All throughout my career as a student, there was a recurring question that when posed to me in class, always put me at a loss. I could BS my way through an answer with the best of them, but I could never be satisfied (nor could my teachers) with my articulation of “why we study history”. Having experienced what they call, “real life” I now believe I have at least a couple valid answers.
Good, Evil and Social Entropy
Very few individuals have the ability to do good on a large scale. My observation of history has led me to the conclusion that it is far more likely for good to be done by an entire movement over time while evil and destruction on mass can be done by a single deviant perched in a tower with a rifle or wearing an explosive vest. We have more than just modern examples to reveal this truth. Let us do a small exercise. Make a list of 5 of the most well known “good doers” in history. (don’t continue reading until you make your list cheater.) For me, names like Ghandi, Rev. Martin Luther King, Jesus, Buddha, Abraham Lincolon and Jack LaLanne come to mind. Reflect on the causes all of these men fought for; all of them good, though heavily opposed. What does it say about the human race, that these great men faced such resistance-to-change during the course of their mission to benefit the human race? We seem to be a bunch of sadists to need leaders of such stature in order to advance our own civility.
Much can change over the course of a century. 100 years is ample time to witness the maturity of at least 4 generations. Despite a peoples best effort to hand down every aspect of their culture, a grand new paradigm is born with each generation. This augmented reality is what blinds each new batch of citizens from the triumphs and struggles that were won and lost before their influence.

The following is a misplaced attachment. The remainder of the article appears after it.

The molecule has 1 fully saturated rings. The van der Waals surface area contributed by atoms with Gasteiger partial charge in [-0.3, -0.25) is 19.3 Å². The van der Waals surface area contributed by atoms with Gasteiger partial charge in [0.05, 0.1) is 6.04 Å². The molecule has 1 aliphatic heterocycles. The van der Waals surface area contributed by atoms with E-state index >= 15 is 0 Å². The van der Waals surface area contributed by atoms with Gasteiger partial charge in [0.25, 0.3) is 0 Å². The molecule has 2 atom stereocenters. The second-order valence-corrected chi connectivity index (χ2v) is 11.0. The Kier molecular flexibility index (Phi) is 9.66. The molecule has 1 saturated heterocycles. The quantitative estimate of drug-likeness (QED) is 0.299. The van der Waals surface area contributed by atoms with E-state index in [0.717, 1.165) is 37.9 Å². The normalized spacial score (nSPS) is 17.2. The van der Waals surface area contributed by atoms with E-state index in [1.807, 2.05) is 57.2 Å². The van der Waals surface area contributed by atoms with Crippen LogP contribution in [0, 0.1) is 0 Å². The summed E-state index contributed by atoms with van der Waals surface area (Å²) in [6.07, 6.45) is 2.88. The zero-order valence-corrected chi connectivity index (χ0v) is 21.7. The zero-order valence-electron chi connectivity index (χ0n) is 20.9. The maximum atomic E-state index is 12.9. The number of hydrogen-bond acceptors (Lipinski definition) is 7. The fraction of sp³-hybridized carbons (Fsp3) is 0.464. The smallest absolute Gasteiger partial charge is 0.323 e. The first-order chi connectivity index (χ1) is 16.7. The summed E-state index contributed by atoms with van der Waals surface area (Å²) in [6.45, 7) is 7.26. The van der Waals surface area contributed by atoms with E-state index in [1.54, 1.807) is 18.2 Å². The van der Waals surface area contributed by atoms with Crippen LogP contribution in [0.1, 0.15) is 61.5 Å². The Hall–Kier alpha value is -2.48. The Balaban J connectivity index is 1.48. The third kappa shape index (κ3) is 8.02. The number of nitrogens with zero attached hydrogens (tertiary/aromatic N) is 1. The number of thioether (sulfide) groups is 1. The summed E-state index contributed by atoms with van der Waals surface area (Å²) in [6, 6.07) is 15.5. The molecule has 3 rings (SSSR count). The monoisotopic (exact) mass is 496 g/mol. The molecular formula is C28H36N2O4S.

Francois Henri “Jack” LaLanne nearly made it to 100. He lived to celebrate his 96th birthday. He taught his “students” by example for so long that a healthy knowledge of American 20th century history is necessary in order to fully place in to perspective the gravity of this man. Fitness and health are so ubiquitous today that it is nearly impossible to imagine what the landscape was like in the early 1930’s before wellness was en vogue. It was at this point in history that, at 22 years of age, Jack LaLanne founded one of the first modern health club in America. “They thought I was nuts when I opened that gym,” says Jack, recalling how doctors and athletic trainers warned their clients to stay away. “They said, ‘You guys will lose your sex drive, become muscle-bound or, worse, get hemorrhoids.”
I guess they had better advice to offer than the silly pursuit of physical fitness.
We have to realize that as varied as all the different fitness fads and styles are these days, they all share a common foundation in the message of this fitness guru lovingly referred to as the “Godfather of Fitness”. Sure nobody has all the answers and there is no ONE correct approach for everybody but it is somewhat awe inspiring how holistic and all-encompassing as his 10 point plan. I’d imagine that it would be difficult to find a fitness professional of any discipline to find fault with this message:
A Fitness Prophet
Those of us under 30 may only know him directly from his juicer infomercials. It is shocking for me to watch all of his many recordings from the 1950’s and realize that most of what goes for revolutionary health advice is just a version of an old Jack LaLanne Show episode. I have yet to find a LaLanneism that was true then to be false today. It seems that a large reason we have all the confusion and resultant obesity we do today is because we never were satisfied with “good enough”. Jack LaLanne was as revolutionary as they come however, since his show has been off the air, we’ve constantly attempted to re-invent the ab-wheel.
It was the vision of this great man that spawned all the fitness crazes, clinical research and respect for the mind, body and spirit during the last century. Let us hope that those of us who live his message are merely the early adopters and his legacy will be an even MORE active America.
My favorite quote from Jack LaLanne makes it clear to me that he was a student of history and came to the same conclusion about good and destruction as I did.
“Dying is easy…It’s living that’s hard”
Thank you Jack. This rep’s for you.